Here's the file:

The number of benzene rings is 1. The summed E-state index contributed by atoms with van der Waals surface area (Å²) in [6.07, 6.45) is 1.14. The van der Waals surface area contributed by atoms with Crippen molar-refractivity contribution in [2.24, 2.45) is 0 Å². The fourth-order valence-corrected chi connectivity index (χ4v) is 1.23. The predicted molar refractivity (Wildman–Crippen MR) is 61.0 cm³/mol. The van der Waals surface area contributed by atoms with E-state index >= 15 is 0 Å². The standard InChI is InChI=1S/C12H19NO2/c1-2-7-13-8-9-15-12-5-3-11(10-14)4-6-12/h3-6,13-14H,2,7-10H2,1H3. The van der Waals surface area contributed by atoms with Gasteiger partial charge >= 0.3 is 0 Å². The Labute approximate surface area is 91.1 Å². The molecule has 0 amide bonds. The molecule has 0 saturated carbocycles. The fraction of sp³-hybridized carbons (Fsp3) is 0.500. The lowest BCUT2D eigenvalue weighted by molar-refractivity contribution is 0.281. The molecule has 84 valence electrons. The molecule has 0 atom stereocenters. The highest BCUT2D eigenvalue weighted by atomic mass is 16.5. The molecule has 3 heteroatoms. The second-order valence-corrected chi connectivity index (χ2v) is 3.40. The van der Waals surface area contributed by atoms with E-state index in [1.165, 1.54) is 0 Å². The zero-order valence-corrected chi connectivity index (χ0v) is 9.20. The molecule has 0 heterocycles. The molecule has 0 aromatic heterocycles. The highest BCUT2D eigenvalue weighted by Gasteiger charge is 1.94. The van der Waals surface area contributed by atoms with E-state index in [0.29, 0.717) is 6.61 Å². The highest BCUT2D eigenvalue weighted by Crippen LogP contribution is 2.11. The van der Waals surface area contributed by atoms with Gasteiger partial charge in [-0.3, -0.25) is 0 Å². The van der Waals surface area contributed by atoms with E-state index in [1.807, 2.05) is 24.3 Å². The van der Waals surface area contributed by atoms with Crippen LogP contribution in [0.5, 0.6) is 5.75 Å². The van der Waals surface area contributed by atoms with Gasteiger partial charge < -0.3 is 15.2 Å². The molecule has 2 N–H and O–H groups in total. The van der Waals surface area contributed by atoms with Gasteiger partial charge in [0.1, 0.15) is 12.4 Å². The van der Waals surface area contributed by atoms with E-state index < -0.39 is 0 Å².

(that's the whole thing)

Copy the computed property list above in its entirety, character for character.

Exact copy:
The number of benzene rings is 1. The summed E-state index contributed by atoms with van der Waals surface area (Å²) in [6.07, 6.45) is 1.14. The van der Waals surface area contributed by atoms with Crippen molar-refractivity contribution in [2.24, 2.45) is 0 Å². The fourth-order valence-corrected chi connectivity index (χ4v) is 1.23. The predicted molar refractivity (Wildman–Crippen MR) is 61.0 cm³/mol. The van der Waals surface area contributed by atoms with E-state index >= 15 is 0 Å². The standard InChI is InChI=1S/C12H19NO2/c1-2-7-13-8-9-15-12-5-3-11(10-14)4-6-12/h3-6,13-14H,2,7-10H2,1H3. The van der Waals surface area contributed by atoms with Gasteiger partial charge >= 0.3 is 0 Å². The Labute approximate surface area is 91.1 Å². The molecule has 0 amide bonds. The molecule has 0 saturated carbocycles. The fraction of sp³-hybridized carbons (Fsp3) is 0.500. The lowest BCUT2D eigenvalue weighted by molar-refractivity contribution is 0.281. The molecule has 84 valence electrons. The molecule has 0 atom stereocenters. The highest BCUT2D eigenvalue weighted by atomic mass is 16.5. The molecule has 3 heteroatoms. The second-order valence-corrected chi connectivity index (χ2v) is 3.40. The van der Waals surface area contributed by atoms with E-state index in [1.165, 1.54) is 0 Å². The zero-order valence-corrected chi connectivity index (χ0v) is 9.20. The molecule has 0 heterocycles. The molecule has 0 aromatic heterocycles. The highest BCUT2D eigenvalue weighted by Gasteiger charge is 1.94. The van der Waals surface area contributed by atoms with E-state index in [0.29, 0.717) is 6.61 Å². The highest BCUT2D eigenvalue weighted by Crippen LogP contribution is 2.11. The van der Waals surface area contributed by atoms with Gasteiger partial charge in [-0.3, -0.25) is 0 Å². The van der Waals surface area contributed by atoms with E-state index in [1.807, 2.05) is 24.3 Å². The van der Waals surface area contributed by atoms with Crippen LogP contribution in [0.5, 0.6) is 5.75 Å². The van der Waals surface area contributed by atoms with Gasteiger partial charge < -0.3 is 15.2 Å². The molecule has 2 N–H and O–H groups in total. The van der Waals surface area contributed by atoms with Gasteiger partial charge in [0.1, 0.15) is 12.4 Å². The van der Waals surface area contributed by atoms with E-state index < -0.39 is 0 Å².